The game takes players throughout what is ostensibly an abandoned tourist trap. No one appears to be on the island anymore, and the players arrived via ferry, so they are trapped through the night. In that way, it’s vaguely reminiscent of Until Dawn. The environments, like the rest of the game’s designs, are simple but effective. Everything has a unique painterly quality, and I found myself screendshotting every few minutes as I played the game. I was quite struck by how distinctive the game looks, and the tone, which I also found to be quite idiosyncratic, stems from the way the game looks.
I can’t let this review go without mentioning the score, which is completely perfect. I’m usually wary of the upsale of “game+soundtrack” options on Steam, but this is one I think might honestly be worth it. SCNTFC, who I think did the soundtrack for last year’s Galak-Z, intensifies the ethereal atmosphere the game attempts to convey, and the tracks themselves are totally listenable. I would go so far as to recommend players experience this game via headphones, because the trippy combination of soundtrack and sound design make Oxenfree‘s aural component really stand out.
As you perambulate across the deserted landscape, you’ll get into deep, very often contextual, conversations with your friends. There is a lot of movement in the game, because you’re constantly moving from location to location, so it’s nice to have the dialogue fill in the background for your characters’ relationships, and you learn quite a lot about them as you travel to the towers and industrial buildings of this locale. It’s the way the game makes you care about the characters.
However, due to the game’s length — I played through it in about four hours — something happens to the middle act. The part where the characters really bond, where they connect and combine their skills and abilities to become a more cohesive whole, is somehow missing. The game kind of jumps from “Hey, we’re just trying to get to know one another again” to “OMG, we have to save one another because we were old friends.” On the whole, I feel as though the other characters only work to benefit the story of Alex, and I’m okay with that. For me, the story of this game is her story, and I feel as though her story heads into some interesting territory and gets (mostly) resolved by the end. I felt pretty satisfied.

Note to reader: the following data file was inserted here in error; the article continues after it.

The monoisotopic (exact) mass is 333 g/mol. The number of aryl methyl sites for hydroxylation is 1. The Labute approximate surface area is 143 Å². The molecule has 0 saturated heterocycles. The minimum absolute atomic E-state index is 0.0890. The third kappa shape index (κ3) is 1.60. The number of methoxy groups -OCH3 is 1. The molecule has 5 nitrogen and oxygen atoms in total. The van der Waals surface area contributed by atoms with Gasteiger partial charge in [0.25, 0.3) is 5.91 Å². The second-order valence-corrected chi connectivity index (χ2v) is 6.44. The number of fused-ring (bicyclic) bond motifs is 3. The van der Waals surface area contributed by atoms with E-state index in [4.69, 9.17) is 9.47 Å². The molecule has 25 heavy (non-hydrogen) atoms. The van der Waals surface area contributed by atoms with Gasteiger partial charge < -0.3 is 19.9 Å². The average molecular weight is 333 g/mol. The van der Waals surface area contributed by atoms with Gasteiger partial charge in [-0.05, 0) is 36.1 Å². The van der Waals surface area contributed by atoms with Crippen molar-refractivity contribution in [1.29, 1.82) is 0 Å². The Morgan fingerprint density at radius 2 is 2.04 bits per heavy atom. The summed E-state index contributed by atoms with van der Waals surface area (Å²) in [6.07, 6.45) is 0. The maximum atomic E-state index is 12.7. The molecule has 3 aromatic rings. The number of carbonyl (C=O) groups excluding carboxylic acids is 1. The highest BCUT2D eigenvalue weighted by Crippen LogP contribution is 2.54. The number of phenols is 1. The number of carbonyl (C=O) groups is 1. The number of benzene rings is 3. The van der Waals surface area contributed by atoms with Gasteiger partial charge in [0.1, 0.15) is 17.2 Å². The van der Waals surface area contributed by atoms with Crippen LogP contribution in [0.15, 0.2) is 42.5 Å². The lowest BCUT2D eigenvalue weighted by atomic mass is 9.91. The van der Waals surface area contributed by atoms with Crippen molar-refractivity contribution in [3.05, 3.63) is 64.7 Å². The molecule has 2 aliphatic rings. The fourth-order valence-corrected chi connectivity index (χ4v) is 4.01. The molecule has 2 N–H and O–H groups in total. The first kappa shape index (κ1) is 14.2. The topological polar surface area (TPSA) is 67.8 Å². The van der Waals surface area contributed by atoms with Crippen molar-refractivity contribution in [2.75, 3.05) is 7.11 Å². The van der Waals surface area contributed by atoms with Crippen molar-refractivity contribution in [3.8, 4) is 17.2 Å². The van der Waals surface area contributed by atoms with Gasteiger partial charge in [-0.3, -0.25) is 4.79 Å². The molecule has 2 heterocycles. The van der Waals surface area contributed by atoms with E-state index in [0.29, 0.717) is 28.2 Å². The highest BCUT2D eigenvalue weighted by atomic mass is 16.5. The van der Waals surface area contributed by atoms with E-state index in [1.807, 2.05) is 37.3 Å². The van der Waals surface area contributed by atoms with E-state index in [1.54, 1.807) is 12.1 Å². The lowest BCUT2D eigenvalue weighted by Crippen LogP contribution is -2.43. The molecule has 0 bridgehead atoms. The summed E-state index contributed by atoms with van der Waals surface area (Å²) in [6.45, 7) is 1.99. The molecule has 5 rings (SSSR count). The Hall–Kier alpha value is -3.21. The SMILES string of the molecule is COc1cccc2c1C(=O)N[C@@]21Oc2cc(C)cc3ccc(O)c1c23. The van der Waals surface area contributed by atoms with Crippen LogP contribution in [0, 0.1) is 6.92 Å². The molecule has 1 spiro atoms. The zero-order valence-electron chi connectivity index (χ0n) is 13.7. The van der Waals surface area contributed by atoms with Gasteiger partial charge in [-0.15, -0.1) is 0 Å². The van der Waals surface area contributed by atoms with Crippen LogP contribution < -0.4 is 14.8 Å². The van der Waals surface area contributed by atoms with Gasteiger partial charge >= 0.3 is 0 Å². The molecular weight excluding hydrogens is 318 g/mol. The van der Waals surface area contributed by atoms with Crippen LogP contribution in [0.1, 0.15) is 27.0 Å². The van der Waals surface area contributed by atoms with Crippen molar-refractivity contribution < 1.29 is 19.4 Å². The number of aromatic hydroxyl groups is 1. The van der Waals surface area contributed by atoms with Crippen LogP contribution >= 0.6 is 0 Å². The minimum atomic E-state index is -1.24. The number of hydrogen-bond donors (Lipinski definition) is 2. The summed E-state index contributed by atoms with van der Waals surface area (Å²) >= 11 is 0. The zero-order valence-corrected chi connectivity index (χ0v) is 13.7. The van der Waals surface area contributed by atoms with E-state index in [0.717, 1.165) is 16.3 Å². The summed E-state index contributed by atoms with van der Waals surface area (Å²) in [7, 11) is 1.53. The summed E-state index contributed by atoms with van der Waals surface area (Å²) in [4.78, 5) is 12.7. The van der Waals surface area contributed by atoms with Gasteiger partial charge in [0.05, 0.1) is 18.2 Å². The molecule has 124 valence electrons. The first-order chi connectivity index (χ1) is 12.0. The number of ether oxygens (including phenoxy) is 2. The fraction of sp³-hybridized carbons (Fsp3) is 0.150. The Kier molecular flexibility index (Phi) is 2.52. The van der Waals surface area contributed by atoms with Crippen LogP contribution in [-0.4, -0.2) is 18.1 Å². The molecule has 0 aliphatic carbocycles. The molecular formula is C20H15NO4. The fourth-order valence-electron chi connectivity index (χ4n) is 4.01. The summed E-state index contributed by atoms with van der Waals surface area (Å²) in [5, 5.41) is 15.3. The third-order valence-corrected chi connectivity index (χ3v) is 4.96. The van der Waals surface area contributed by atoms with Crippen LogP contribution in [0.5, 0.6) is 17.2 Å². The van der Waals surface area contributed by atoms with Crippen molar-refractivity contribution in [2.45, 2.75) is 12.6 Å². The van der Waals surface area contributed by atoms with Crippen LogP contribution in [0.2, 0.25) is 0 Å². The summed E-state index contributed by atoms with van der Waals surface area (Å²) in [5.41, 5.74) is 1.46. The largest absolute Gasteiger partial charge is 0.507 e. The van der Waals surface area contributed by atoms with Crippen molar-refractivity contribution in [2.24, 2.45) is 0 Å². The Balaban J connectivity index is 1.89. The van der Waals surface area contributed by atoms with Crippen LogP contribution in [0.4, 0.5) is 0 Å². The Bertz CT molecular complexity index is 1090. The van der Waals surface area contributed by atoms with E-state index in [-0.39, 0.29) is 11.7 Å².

But that’s really my only complaint about Oxenfree. The game looks great. It scales well. Very often, as you trek from area to area, the camera zooms back, revealing a well-realized world, one with a character all its own, and very few games of this scope are able to pull that off. It’s something that helps push Oxenfree from being a twee little experience to a compelling visual experience. The optical effects, too, give the game an 80s video store quality that I found super intriguing. The puzzles get repetitive, but they, too, are pretty simple, and plus, the game is built on a very specific narrative concept, so I even felt as though I could give it a pass there. One of the elements I found surprisingly cool about Oxenfree is its restraint.
It could be argued that the restraint results in a kind of flat arc for the ancillary characters, but it also doesn’t try to cram a whole lot of unnecessary gameplay into the experience for the sake of bulking it up. I can respect that. It told an interesting story, mostly about the main character, but also about the location. Edwards Island felt like a real-ish place, even if the game didn’t quite give the audience enough to latch onto, with regard to backstory.
Oxenfree has the title of being my favorite adventure game of 2016 by default, but it will take some pretty strong contenders to wrench this interesting little experience from a future top ten list of some kind. Pick it up if you’re into slightly off-center 80s science fiction with kid protagonists. You’ll like it.